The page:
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How to Outsmart Your Hunger Hormones

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We tend to think of weight as a matter of simple math: Eat fewer calories than your body burns in a day, and the scale will slide lower. But hunger can make that math more complicated. 

Much of the drive to dig in comes from hormones in our bodies — some of which are directly involved in hunger and satiety (or feeling satisfied) and some of which act in more oblique ways, says Stephen Devries, MD, a preventive cardiologist and executive director of the nonprofit Gaples Institute.

Here’s a look at how to keep a handle on the hormones that are making you hungry.

Eat more slowly

There are receptors in your stomach that tell your brain it’s filling up with food, but that’s not  necessarily going to make you feel full enough to stop eating. As the food gets digested and passes through your intestines, a series of hormonal signals are sent out. Some respond to partially digested foods, triggering the release of enzymes that help break them down further. Leptin, an important satiety hormone secreted by fat cells, communicates to your brain that you’re getting full. 

This game of hormonal telephone takes a while, says Devries. If you’re eating too quickly, by the time your brain gets the message that you’ve had enough, you could have eaten more than your body actually needs. Slow down to give your digestive system and brain time to get on the same page. Some easy ways to do this include chewing more, putting your fork down between bites, and pausing to sip a glass of water (which, bonus, also makes your stomach fuller).

Go easy on fats and sugary snacks

This might sound like standard weight loss advice (and, sure, it is), but limiting your intake of fats and simple carbohydrates does more than control calorie count. It can also affect how your hormones do their jobs. A review of research found that diets full of high-fat foods, fried snacks, cookies, and candy “compromise the satiating effects of gut hormones.” In other words, the hormones in your stomach don’t work as well to tell your brain that you’re satisfied — which can lead to overeating.

Try to manage your stress

Stress eating is real, and you might not even realize you’re doing it. The stress hormone cortisol increases your appetite, explains Maxine Yeung, a registered dietitian and owner of The Wellness Whisk. “When stress persists, cortisol levels might stay elevated, too, leading you to eat more foods high in fat and sugar than you might need or want,” Yeung says. 

Add that to the list of reasons it’s important to take your mental health seriously. Yeung recommends participating in calming activities that you enjoy, whether that’s taking a post-dinner walk, rolling out the yoga mat, or playing cards with friends. If you get vacation days at work, use them! And if you’re struggling to cope with stress on your own, consider reaching out to a therapist. Many therapists now offer virtual visits, which can make squeezing an appointment into your schedule that much easier.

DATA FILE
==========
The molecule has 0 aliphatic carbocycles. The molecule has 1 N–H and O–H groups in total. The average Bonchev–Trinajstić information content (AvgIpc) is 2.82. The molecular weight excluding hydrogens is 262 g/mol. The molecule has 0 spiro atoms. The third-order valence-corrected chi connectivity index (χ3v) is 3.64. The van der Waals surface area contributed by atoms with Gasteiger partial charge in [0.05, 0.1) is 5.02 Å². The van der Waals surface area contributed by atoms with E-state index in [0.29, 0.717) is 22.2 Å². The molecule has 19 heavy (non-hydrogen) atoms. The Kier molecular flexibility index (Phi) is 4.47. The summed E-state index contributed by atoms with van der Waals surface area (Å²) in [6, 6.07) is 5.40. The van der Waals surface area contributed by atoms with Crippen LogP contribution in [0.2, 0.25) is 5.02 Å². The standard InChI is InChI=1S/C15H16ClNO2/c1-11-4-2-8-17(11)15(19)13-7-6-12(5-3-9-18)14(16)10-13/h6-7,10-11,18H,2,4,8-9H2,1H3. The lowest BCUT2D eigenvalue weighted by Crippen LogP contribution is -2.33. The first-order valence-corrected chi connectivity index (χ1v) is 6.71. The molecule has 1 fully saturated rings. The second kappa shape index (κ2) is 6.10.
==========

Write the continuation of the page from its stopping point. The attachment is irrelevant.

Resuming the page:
Get more sleep

Sleep is also correlated with cortisol. When you’re sleep deprived, cortisol increases. Try to get seven to nine hours of sleep per night to make sure you’re well rested, which will help keep cortisol levels where they ought to be. Getting enough sleep also helps you control snacking. Going to bed at a reasonable time can help put the kibosh on late-night nibbles, says Yeung. Plus, when you’re not tired the next day, you’ll be less likely to reach for sugary snacks or a large afternoon latte just to make it through an energy slump.

Exercise — even just a little

Moving your body helps keep your hormones in balance. You don’t have to be a gym rat to make a difference. For instance, taking a brisk 30-minute walk five days a week can help prevent insulin resistance. That is when your body fails to respond properly to the hormone insulin, which is involved in breaking down sugar in the blood and storing extra as fat. Insulin resistance can lead to Type 2 diabetes. Exercise may also help control levels of leptin and its counterpart, ghrelin, which is secreted from cells in your gastrointestinal tract and signals your body to eat. 

For women: Track your menstrual cycle

If you get periods, you probably already know that hormones can affect everything from your mood and sleep to, yes, your appetite. “Progesterone raises after ovulation and that's when we might feel more hungry and have cravings right before our periods,” Yeung explains. 

Rather than try to deny those cravings entirely, she recommends stocking up on healthier snacks, so you’re better prepared. If chocolate cravings are your kryptonite, that might mean having handy pre-portioned packets of dark chocolate-dipped almonds, for instance. Or if you can’t seem to get enough ice cream, you could try keeping low-calorie frozen yogurt in the freezer.